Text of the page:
2017-05-31 Expertsuisse ED Extant Code to Professional Accountants in Public Practice

2017-05-31 Expertsuisse ED Extant Code to Professional Accountants in Public Practice

Ken Siong

Technical Director, IESBA

International Ethics Standards Board for Accountants 529 Fifth Avenue

New York, NY 10017 USA

Sent by email to

Mai 31th, 2017

Re: IESBA Exposure Draft – Proposed revisions to clarify the Applicability of the Provi- sions of the Extant Code to Professional Accountants in Public Practice

Dear Mr Siong

We appreciate and thank you for the opportunity to comment on the aforementioned IESBA’s Exposure Draft (ED). Please find below our comments in this respect:

Application to “professional accountants”

While we do not believe this impacts the intended result, we do consider that there is a lack of clarity about whom extant Part C could apply to directly or indirectly. This stems from historic uncertainty in the extant definitions below:

Professional accountant

An individual who is a member of an IFAC member body

Professional accountant in business (PAIB)

A professional accountant employed or engaged in an executive or nonexecutive capacity in such areas as commerce, industry, service, the public sector, education, the not for profit sec- tor, regulatory bodies or professional bodies, or a professional accountant contracted by such entities.

Professional accountant in public practice (PAPP)

A professional accountant, irrespective of functional classification (for example, audit, tax or consulting) in a firm that provides professional services. This term is also used to refer to a firm of professional accountants in public practice.

The explanatory memorandum to the ED says that “While the extant definition of a PAIB co- vers professional accountants employed in firms in roles other than providing professional ser- vices to clients (for example, in finance or IT roles), questions were raised during the IESBA’s deliberations in Phase 1 of the project about the applicability of the provisions in Part C to

PAPPs themselves, i.e., professional accountants in firms who provide professional services to clients”.

In looking at the extant definitions we note that:

  • There is no clear limitation in the definition of a PAPP to those who actually provide profes- sional services, although we believe that was the intent. As drafted, however, it appears to include any professional accountant in a firm that provides professional services. Thus it can be read to also include professional accountants employed in firms in roles other than providing professional services to clients (for example, in finance or IT roles)
  • Conversely, if the intent is that a firm providing professional services is in a “service” indus- try, then prima facie any professional accountant working in that service organisation, in- cluding those providing professional services, is also a PAIB.

Accordingly, the distinction between the two is not clear and it could be argued that in the case of a firm of professional accountants (as opposed to a corporate) that all professional ac- countants employed by the firm are caught by both definitions. We recommend that for there to be clarity on the applicability paragraphs, and as regards which requirements apply to whom, these definitions should be revisited as soon as possible by the Board.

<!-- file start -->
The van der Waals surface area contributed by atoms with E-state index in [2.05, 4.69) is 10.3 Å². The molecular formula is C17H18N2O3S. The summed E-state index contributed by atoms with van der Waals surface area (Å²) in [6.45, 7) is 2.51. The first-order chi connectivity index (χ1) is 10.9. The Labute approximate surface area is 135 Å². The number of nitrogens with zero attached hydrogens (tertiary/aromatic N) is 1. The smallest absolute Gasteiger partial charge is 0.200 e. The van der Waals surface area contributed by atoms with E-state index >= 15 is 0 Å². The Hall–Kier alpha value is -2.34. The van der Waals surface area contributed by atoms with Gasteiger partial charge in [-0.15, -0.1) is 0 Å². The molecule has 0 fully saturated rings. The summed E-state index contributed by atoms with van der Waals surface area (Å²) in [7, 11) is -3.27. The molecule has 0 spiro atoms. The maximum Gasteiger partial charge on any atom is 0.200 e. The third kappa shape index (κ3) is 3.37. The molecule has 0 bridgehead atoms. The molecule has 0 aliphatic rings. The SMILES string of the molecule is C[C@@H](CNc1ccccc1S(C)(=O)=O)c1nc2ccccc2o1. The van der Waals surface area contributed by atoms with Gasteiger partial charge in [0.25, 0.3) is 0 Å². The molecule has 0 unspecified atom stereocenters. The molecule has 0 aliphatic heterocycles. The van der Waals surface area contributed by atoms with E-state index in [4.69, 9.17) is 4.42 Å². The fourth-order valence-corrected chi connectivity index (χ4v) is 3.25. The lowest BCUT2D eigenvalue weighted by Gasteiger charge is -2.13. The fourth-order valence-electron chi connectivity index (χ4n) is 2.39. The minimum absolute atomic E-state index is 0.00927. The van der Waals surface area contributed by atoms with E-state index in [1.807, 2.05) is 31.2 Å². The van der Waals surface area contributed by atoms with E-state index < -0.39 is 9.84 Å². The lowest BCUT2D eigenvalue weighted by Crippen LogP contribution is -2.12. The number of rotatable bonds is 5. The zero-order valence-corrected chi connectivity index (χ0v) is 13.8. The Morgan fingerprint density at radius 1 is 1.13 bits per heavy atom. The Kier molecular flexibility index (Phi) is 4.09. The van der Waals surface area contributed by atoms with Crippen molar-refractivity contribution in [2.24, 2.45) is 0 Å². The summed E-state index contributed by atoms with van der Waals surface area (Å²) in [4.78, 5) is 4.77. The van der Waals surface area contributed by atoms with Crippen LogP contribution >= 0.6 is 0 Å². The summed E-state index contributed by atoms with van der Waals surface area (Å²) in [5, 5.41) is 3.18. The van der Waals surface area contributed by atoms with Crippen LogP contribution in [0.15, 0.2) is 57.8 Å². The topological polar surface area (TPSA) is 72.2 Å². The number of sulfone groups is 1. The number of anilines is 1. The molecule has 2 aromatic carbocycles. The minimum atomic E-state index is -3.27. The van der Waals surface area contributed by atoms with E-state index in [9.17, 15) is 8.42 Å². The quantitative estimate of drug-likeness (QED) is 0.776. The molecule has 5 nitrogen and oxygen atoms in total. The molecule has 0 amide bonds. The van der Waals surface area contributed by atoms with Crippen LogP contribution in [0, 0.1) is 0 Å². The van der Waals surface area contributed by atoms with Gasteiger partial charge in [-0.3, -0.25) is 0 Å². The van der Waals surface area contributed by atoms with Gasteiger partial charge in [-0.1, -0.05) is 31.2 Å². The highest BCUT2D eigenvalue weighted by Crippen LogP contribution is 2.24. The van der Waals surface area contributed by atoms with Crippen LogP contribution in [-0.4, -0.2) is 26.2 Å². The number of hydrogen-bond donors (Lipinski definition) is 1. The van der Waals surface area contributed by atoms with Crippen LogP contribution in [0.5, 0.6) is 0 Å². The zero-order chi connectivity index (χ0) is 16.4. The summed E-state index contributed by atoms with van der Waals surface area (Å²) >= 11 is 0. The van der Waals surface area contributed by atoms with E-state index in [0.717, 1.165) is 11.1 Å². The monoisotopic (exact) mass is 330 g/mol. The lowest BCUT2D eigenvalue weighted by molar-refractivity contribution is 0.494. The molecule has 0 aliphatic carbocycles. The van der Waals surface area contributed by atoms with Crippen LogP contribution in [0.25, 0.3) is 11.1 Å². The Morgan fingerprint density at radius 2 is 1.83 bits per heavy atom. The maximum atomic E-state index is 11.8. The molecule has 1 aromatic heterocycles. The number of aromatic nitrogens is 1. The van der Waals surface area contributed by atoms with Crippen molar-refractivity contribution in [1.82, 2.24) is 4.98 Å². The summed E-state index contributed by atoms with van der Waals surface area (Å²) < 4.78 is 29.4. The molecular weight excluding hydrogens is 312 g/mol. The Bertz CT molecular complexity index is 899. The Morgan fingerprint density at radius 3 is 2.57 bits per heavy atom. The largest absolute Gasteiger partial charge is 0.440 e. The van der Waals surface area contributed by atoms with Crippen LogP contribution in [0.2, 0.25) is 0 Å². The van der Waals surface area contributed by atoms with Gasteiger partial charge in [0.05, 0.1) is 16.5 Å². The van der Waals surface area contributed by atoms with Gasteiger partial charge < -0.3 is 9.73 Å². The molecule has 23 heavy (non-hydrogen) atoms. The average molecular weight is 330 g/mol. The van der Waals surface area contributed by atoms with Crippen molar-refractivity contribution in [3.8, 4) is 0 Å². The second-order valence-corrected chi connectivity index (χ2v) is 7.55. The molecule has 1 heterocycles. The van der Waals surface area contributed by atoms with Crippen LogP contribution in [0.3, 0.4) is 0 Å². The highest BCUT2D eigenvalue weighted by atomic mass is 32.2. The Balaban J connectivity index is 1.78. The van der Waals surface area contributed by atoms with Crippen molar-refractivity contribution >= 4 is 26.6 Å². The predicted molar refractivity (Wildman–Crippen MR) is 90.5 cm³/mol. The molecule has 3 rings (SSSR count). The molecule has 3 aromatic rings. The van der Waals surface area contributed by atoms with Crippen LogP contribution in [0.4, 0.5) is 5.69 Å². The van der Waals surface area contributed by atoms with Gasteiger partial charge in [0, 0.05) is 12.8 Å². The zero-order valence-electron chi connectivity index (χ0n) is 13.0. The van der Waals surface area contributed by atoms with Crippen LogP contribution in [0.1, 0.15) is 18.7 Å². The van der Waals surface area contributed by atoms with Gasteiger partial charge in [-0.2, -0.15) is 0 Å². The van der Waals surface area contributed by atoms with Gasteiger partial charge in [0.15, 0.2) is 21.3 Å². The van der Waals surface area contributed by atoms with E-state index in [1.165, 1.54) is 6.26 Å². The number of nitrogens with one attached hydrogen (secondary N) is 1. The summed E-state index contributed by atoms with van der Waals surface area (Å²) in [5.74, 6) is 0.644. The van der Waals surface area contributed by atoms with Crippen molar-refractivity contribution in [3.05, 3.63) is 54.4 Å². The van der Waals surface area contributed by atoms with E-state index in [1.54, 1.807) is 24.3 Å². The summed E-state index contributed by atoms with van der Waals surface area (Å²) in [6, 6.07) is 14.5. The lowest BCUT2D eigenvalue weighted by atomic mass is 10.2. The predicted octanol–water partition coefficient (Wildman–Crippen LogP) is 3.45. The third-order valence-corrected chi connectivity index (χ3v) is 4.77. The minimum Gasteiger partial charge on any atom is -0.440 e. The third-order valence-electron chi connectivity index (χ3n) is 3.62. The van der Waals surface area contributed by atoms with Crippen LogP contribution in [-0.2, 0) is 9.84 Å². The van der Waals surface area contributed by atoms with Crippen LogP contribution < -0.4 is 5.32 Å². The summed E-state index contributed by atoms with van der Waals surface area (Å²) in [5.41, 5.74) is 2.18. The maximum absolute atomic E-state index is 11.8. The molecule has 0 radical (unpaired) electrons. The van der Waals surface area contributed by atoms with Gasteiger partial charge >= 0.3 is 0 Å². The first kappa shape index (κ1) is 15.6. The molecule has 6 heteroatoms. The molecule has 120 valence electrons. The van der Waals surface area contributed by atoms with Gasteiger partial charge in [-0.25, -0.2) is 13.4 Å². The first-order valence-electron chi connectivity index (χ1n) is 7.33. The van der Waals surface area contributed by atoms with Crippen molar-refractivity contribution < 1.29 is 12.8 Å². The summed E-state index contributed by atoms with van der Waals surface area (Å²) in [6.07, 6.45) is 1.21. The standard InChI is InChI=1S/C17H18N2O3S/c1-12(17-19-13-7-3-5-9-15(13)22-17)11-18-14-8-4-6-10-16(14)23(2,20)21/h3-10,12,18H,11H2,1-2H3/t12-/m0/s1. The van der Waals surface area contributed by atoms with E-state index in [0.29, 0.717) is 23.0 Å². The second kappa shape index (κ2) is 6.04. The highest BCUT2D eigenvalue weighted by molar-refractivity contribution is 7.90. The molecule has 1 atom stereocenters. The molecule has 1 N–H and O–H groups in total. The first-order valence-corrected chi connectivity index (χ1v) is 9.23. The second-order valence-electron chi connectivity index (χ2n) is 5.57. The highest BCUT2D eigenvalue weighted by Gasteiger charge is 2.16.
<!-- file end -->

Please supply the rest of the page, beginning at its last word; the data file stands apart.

Application to “non-accountants”

In addition, we take this opportunity to raise an important issue which, while recognising that this is a broader issue not directly related to the ED, is tangential and is giving rise to increas- ing questions.

There has always been some uncertainty as to whether the definition of a PAPP includes non accountants working in a firm of professional accountants. This ED gives rise to the additional questions as to whether such individuals could also be PAIB. We have always broadly taken the view that such individuals, such as lawyers and IT professionals, are covered by certain aspects of the code as they work in “the firm” and the provisions in the Code also apply to the firm. Thus we apply the independence provisions in the code to these individuals when they provide non-assurance services to an audit client for example - this is not in question.

However, we have a particular concern regarding lawyers, whether providing legal services to clients or legal services internally within the firm. Structurally these individuals may be em- ployed in a separate law firm or could be employed by the audit firm itself. Lawyers are profes- sionals subject to their own code of conduct/ethics governing such matters as client confidenti- ality, legal privilege and gifts.

With the introduction of the new NOCLAR provisions, the proposal in the ED that other ele- ments of Part C may apply to PAPPs, and also the planned extension of Part 3 (PAPPs) – for example in relation to gifts, hospitality and inducements - we believe that it is important that there is clarity on the term PAPP and if and when the provisions in the Code might apply to non-accountants in a firm.


If you have any questions regarding this letter, please contact Dr. Lukas Imark, +41 58 792 2030 (Office) or +41 79 822 7246 (Mobile).

Yours sincerely


Dr. Lukas Imarklic. iur. Sergio Ceresola President of the EXPERTsuisseMember of the Management Legal Affairs Committee